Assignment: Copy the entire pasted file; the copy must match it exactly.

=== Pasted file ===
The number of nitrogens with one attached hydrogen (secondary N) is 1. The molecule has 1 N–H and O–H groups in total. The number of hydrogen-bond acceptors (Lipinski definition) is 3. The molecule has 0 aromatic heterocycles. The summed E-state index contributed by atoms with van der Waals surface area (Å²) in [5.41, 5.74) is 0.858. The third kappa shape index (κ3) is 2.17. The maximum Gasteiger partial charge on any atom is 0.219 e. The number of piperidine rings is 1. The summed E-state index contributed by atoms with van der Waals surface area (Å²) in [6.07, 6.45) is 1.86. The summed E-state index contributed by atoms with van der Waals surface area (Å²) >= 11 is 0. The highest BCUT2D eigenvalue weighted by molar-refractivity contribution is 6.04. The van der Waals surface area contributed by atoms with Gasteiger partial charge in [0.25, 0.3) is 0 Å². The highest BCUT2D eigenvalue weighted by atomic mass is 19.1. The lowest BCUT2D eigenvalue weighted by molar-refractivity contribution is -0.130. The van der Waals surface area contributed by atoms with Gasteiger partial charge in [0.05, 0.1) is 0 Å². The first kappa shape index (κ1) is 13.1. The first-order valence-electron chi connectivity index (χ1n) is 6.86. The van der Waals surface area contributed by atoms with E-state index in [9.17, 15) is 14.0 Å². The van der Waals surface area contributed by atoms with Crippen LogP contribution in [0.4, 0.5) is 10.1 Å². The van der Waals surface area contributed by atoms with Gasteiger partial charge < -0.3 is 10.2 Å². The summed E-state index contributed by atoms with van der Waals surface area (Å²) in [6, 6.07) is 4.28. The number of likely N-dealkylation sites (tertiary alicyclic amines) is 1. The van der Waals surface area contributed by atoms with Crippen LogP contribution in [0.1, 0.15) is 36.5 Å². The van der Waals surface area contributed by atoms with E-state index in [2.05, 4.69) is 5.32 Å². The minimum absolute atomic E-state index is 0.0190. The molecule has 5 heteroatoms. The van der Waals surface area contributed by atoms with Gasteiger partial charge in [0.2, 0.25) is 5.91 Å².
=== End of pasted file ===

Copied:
The number of nitrogens with one attached hydrogen (secondary N) is 1. The molecule has 1 N–H and O–H groups in total. The number of hydrogen-bond acceptors (Lipinski definition) is 3. The molecule has 0 aromatic heterocycles. The summed E-state index contributed by atoms with van der Waals surface area (Å²) in [5.41, 5.74) is 0.858. The third kappa shape index (κ3) is 2.17. The maximum Gasteiger partial charge on any atom is 0.219 e. The number of piperidine rings is 1. The summed E-state index contributed by atoms with van der Waals surface area (Å²) in [6.07, 6.45) is 1.86. The summed E-state index contributed by atoms with van der Waals surface area (Å²) >= 11 is 0. The highest BCUT2D eigenvalue weighted by molar-refractivity contribution is 6.04. The van der Waals surface area contributed by atoms with Gasteiger partial charge in [0.25, 0.3) is 0 Å². The highest BCUT2D eigenvalue weighted by atomic mass is 19.1. The lowest BCUT2D eigenvalue weighted by molar-refractivity contribution is -0.130. The van der Waals surface area contributed by atoms with Gasteiger partial charge in [0.05, 0.1) is 0 Å². The first kappa shape index (κ1) is 13.1. The first-order valence-electron chi connectivity index (χ1n) is 6.86. The van der Waals surface area contributed by atoms with E-state index in [9.17, 15) is 14.0 Å². The van der Waals surface area contributed by atoms with Crippen LogP contribution in [0.4, 0.5) is 10.1 Å². The van der Waals surface area contributed by atoms with Gasteiger partial charge < -0.3 is 10.2 Å². The summed E-state index contributed by atoms with van der Waals surface area (Å²) in [6, 6.07) is 4.28. The number of likely N-dealkylation sites (tertiary alicyclic amines) is 1. The van der Waals surface area contributed by atoms with Crippen LogP contribution in [0.1, 0.15) is 36.5 Å². The van der Waals surface area contributed by atoms with E-state index in [2.05, 4.69) is 5.32 Å². The minimum absolute atomic E-state index is 0.0190. The molecule has 5 heteroatoms. The van der Waals surface area contributed by atoms with Gasteiger partial charge in [0.2, 0.25) is 5.91 Å².